229. Letter From the Acting Administrator of the National Aeronautics and Space Agency (Paine) to President Nixon1 2

Dear Mr. President:

This is a brief status report on our current efforts and immediate plans to find new ways to increase international participation in space programs in the favorable atmosphere generated by Apollo 11.


On August 11 I met with Professor Hermann Bondi, Director-General of the ten-nation European Space Research Organization (ESRO), briefed him fully on U.S. post-Apollo thinking, and urged him to begin serious consideration of new approaches to achieve more substantial European participation in the manned and unmanned exploration and utilization of major space systems in the 1970’s and 1980’s. European thinking with respect to space activity has been relatively restricted heretofore;ESRO’s current annual budget is slightly over $50 million and the European Launch Development Organization budget is slightly over $90 million. In addition, individual national efforts total some $160 million, for a total European space effort of something in excess of $300 million.

Professor Bondi agreed that a series of presentations should be made by top NASA personnel to senior space officials in Europe within the next few months to raise their sights to more advanced projects of greater mutual value.

To initiate these presentations and to conduct more direct and private discussions with officials in the best position to respond positively, I plan a short visit to Europe, probably some-time in October. I plan to brief senior (government) officials of the European Space Conference on future U.S. programs and the concrete opportunities they will offer for rewarding participation. I will also talk with Ministers of Science in the three [Page 2] principal countries but especially with Minister Stoltenberg in West Germany, which is probably in the best position to consider substantial new participation. While we cannot achieve immediate commitments of a major character from these first discussions, we do hope to gain early agreement to an arrangement which could involve the Europeans ever more closely with us and place the benefits of participation constantly in their view. To this end, I plan to propose to the leading European space agencies that they associate their top space experts with us in phased program studies which we will be undertaking for important post-Apollo missions. The knowledge and interest which we jointly develop should then open the door to more substantial participation in specific projects which flow out of these studies, and which would be suitable for European involvement. We would intend also to direct European attention to the opportunities which would then develop to associate their own astronauts with us in future programs in the context of substantive joint contributions to space exploration and application. This could generate greater public interest and support abroad for participation with the United States in this venture.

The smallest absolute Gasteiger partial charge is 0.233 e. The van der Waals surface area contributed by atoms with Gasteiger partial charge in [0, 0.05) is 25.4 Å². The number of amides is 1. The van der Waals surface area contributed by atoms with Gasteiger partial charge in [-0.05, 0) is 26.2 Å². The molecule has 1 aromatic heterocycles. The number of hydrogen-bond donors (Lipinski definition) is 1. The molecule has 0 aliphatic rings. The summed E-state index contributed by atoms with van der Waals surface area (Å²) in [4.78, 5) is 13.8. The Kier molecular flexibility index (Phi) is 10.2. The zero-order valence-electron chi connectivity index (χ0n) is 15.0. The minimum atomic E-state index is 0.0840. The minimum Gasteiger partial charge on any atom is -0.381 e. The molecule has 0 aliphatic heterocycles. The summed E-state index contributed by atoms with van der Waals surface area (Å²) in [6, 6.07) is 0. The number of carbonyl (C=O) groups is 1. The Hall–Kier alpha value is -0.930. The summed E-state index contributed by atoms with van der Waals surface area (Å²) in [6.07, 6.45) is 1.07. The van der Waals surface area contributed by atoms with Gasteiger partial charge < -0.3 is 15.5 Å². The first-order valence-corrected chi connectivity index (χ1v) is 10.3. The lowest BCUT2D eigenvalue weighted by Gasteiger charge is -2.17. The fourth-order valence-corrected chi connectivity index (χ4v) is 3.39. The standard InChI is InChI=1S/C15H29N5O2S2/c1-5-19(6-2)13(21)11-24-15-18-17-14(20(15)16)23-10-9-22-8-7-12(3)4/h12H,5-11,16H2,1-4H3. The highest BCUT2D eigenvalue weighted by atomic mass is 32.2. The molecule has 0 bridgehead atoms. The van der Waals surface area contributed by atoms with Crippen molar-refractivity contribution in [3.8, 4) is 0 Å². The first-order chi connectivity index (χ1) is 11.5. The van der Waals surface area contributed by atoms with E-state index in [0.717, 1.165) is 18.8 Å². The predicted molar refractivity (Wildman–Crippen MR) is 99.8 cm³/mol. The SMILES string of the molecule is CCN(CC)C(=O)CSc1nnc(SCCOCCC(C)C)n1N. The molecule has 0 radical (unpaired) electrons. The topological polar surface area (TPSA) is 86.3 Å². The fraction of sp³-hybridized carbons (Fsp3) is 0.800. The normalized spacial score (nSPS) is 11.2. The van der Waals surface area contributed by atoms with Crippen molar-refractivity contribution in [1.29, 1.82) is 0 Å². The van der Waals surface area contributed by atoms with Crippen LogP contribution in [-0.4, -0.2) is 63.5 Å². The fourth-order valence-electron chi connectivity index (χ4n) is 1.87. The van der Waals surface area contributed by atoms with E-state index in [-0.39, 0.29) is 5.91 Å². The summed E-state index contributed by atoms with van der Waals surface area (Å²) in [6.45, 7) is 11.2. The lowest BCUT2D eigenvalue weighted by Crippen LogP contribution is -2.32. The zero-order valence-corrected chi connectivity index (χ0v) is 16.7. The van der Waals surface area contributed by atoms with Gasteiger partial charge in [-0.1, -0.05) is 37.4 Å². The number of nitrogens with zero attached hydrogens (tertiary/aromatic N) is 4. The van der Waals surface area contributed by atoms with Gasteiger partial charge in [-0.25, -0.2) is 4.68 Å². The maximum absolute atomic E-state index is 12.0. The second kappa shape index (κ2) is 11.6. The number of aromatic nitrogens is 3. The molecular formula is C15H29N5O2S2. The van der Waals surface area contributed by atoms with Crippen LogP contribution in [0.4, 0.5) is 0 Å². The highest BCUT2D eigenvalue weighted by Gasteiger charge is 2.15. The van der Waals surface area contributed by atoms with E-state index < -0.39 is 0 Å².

Professor Bondi’s mission to the U.S. was to obtain information needed to decide whether the European Launch Development Organization should continue the costly development of an already-outmoded medium launch vehicle, duplicating those we have had for years, or should halt this work and rely on reimbursable launch services from NASA. Europeans have heretofore feared that the U.S. would not provide launchings for regional communications satellites, which has motivated them toward small independent efforts rather than major joint ventures along the lines we will be proposing. A forthcoming response to Dr. Bondi has now been obtained from the Department of State and will, we hope, remove a long-standing negative element in the environment and facilitate our discussions looking to more significant cooperation. If Europe should now decide to abandon its trouble-plagued and obsolescent launch vehicle program in favor of purchasing U.S. launchings, European funds would be freed for more constructive cooperative purposes, a modest additional dollar market created for our vehicles and launch services.